How to Bounce Back from Common Email Mistakes
In this day and age, email is one of the main forms of communication in the workforce. Several employment opportunities involve working from home, making emails the most important method of communication. But when you are going through your email throughout the day—whether it be 10, 20, 200—chances are mistakes will be made.
Hopefully, these mistakes won’t damage any relations, but just in case, it is best to learn from and bounce back from these mistakes.
The Missing Link
One of the biggest mistakes when sending emails is forgetting the attachments, that "send" button may just be too close to the "attach" button. The best way to correct this mistake is to reply to your own sent email with the needed attachments. Do not write a separate email as it will just clutter your recipient’s inbox. This also applies to attachments or links that don’t open.
Wrong or Missing Recipient
Sending an email to the wrong person or leaving out a person in a bulk email can cause ongoing problems. It would be best to nip these problems in the bud by sending a quick apology to the recipient before redirecting the email to the correct recipient. To add the missing recipient, "reply all" to your sent email, add the missing recipient with all prevalent information from the first email with an apology and explanation.
Heat of the Moment Sending
One of the worst mistakes you can make is writing an impulsive email when angry or stressed. There is often an aggressive tone and not the best of manners. The best thing to do is immediately try and recall the email or send an apology.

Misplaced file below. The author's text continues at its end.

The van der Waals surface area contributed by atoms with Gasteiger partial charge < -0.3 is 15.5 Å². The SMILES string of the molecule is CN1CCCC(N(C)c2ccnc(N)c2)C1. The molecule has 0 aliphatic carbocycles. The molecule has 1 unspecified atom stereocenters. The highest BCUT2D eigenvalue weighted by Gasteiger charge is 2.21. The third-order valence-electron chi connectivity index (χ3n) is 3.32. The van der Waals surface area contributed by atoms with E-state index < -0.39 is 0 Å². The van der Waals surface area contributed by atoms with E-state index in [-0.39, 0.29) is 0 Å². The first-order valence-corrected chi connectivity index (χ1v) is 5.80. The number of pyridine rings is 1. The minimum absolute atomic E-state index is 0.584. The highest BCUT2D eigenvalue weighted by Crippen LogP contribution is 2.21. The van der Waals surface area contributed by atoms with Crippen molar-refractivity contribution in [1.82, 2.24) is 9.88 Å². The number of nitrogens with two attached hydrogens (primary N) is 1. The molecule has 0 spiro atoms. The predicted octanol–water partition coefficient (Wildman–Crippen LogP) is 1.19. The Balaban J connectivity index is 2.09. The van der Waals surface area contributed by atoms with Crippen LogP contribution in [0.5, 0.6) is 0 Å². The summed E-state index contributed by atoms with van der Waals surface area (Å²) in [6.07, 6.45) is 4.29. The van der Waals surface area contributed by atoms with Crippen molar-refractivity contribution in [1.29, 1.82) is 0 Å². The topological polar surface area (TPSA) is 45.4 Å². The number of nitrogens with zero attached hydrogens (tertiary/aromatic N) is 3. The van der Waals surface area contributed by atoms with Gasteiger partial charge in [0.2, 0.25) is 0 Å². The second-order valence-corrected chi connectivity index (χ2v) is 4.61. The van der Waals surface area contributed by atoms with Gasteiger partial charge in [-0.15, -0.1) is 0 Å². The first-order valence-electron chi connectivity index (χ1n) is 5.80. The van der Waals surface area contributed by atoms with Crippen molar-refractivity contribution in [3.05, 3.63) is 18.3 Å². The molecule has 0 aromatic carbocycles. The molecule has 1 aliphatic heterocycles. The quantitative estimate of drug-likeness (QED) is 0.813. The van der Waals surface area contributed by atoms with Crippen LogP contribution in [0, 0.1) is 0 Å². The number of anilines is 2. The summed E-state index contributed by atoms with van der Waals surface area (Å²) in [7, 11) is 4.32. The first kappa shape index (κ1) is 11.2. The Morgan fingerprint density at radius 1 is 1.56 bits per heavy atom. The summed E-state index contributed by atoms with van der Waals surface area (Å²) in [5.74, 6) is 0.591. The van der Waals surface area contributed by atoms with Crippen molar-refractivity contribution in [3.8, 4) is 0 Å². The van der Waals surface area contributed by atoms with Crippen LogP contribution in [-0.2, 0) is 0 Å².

Bad Send Habits
Some small email mistakes can give you a bad reputation like always using the "reply all" even when it is not information everyone needs or using vague subject lines. The only thing you can do for this is to form a habit of understanding to who and what you are sending.
Sending Before You’re Done
If you prematurely send an email, there isn’t much you can do besides copy and paste the content then continue where you left off. In order to stop this from happening again, you can wait until the email is complete to place the subject line or recipients. In some emails, you can get a message pop up before you decide to send if there is no subject line.
If you use an unprofessional sounding email, the chances of employers or fellow employees viewing you as unreliable or unprofessional grow exponentially. But it is also understandable wanting to keep a single email for work and family. So how do you change emails without having to get in contact with all of your friends and relatives about the email change. Why not use Tuggboat instead? You can give employers a professional email without bouncing back and forth between work and other emails while keeping your current email.